Since its debut in April 2010, the iPad has quickly become the most popular tablet, outselling all competitors in the market combined. With the faster and thinner iPad2 now flying off the shelves, the number of iPad owners continues to soar. New iPad owners are increasingly business users, particularly in industries such as retail, banking, and healthcare. Estimates indicate that 25 percent of tablet sales in 2011 will be made by enterprises, leading some to call 2011 the “year of the enterprise tablet.” All estimations aside, the iPad’s ability to engage consumers is irrefutable, and businesses are noticing.
With the introduction of any new technology, however, comes risk. The following are answers to a few frequently asked questions to help you determine if the iPad makes sense for your organization.
Once You Have an iPad, What Do You Do With It?
The App Store offers a variety of applications (apps) for business users. You can create, view, and edit common office documents such as spreadsheets, presentations, and Word documents as well as annotate PDFs and access files on your corporate network. The iPad also provides great functionality in keeping you connected while out of the office by allowing users to attend online meetings and access e-mails, contacts, calendars, and attachments.
Some of the top rated iPad apps for business users include:
- Apple’s iWork suite, used for word processing, spreadsheets, and presentations.
- Square, which allows retailers to check their customers out in the shopping aisle.
- MobileIron Sentry, which allows users to monitor, identify, and enforce mobile devices and corporate polices.
- Evernote, an application used for note taking and a photo, audio, video, and text-syncing tool.
- WebEx, which affords staff participation in online meetings.
- Dropbox, which automatically syncs files across multiple computers.
How Secure Is the iPad?
The iPad operating system allows system administrators to employ the same type of authentication parameters typical in most information security policies. The following authentication settings are configurable on the iPad:
- Require passcode on device
- Require alphanumeric value
- Minimum passcode length/number of complex characters
- Maximum passcode age
- Maximum number of failed attempts
- Inactivity lockout
Can I Limit the Ability to Download Apps?
End users can be restricted from downloading apps with the use of MDM (Mobile Device Management) software. Most MDM software suites include the ability to completely restrict a user’s ability to download apps, and some have options to make only approved apps available for download with the use of a configurable app market.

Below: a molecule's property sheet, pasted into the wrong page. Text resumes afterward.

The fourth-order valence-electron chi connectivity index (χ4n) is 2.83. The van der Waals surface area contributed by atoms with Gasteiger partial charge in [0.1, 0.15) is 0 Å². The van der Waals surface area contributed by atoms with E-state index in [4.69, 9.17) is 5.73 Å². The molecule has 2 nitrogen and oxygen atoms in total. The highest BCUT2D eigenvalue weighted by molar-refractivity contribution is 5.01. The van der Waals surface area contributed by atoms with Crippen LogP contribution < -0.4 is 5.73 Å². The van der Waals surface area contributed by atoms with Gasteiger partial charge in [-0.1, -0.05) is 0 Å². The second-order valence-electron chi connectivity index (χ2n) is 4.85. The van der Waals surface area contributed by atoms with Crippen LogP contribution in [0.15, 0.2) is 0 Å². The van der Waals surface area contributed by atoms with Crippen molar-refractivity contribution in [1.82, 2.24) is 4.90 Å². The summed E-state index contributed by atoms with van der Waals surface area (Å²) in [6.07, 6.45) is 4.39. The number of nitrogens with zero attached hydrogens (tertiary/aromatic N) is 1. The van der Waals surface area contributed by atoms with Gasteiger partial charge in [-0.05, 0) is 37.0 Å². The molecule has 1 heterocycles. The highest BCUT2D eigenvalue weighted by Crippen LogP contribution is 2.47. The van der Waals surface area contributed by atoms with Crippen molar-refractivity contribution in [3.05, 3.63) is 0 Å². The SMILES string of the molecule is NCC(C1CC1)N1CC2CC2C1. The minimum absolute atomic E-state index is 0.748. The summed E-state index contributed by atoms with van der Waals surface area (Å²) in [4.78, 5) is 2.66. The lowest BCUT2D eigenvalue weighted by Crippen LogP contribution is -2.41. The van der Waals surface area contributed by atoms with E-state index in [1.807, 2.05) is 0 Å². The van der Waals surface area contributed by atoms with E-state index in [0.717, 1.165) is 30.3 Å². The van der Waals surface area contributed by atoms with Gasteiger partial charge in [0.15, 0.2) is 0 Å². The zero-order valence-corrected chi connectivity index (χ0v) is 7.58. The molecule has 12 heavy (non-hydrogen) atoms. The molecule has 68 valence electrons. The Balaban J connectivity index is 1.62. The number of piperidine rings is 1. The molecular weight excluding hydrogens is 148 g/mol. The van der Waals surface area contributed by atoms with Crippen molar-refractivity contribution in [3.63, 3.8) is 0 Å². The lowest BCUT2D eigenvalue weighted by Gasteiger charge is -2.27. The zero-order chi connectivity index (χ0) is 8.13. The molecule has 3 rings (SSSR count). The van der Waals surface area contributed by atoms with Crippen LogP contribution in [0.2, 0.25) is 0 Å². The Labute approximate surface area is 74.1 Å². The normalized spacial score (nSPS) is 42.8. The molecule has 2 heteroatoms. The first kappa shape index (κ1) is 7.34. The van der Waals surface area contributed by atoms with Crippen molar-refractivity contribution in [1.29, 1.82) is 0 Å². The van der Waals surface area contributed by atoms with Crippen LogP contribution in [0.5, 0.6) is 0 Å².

The apps located in the Apple App Store are required to go through a screening process before they enter the market; however, apps with malicious code have bypassed the screening process in the past and will most likely continue to do so despite Apple’s best efforts to detect them. Allowing employees to install any apps they want could result in the propagation of malicious code across your entire network.
Can iPads Be “Jailbroken” Like iPhones?
You may have heard the term “jailbreaking” at some point. Jailbreaking allows users to gain full access and unlock all built-in features of an iPhone or iPad’s operating system. Jailbreaking apps such as Cydia or JailbreakMe have made it easier for even the least technical users to crack open the iPad.
Corporations should understand the potential security threats of jailbroken devices and implement strict controls to prevent them. In addition to restricting a user’s ability to install apps, websites, or explicit media content, most MDM software also provides scanning capabilities to detect whether the operating system had been compromised.
A Powerful Possibility
There are many things that need to be taken into consideration when looking at incorporating the iPad into your business. Yes, there are security implications, but they’re no greater with the iPad than with any other emerging technology. And it appears that this one’s here to stay.
iPad Security Best Practices
- Develop a detailed iPad acceptable use policy.
- Do not allow corporate iPads to be “jailbroken.”
- Centrally manage iPad devices with enterprise management software.
- Develop a security awareness training course surrounding iPad use.
- Implement strong authentication parameters to protect the device from unauthorized users.
- Investigate the source of any apps downloaded; ensure they’re approved via the iTunes store.
- Invest in remote wipe capabilities; this is essential for an instance where the iPad is lost or stolen.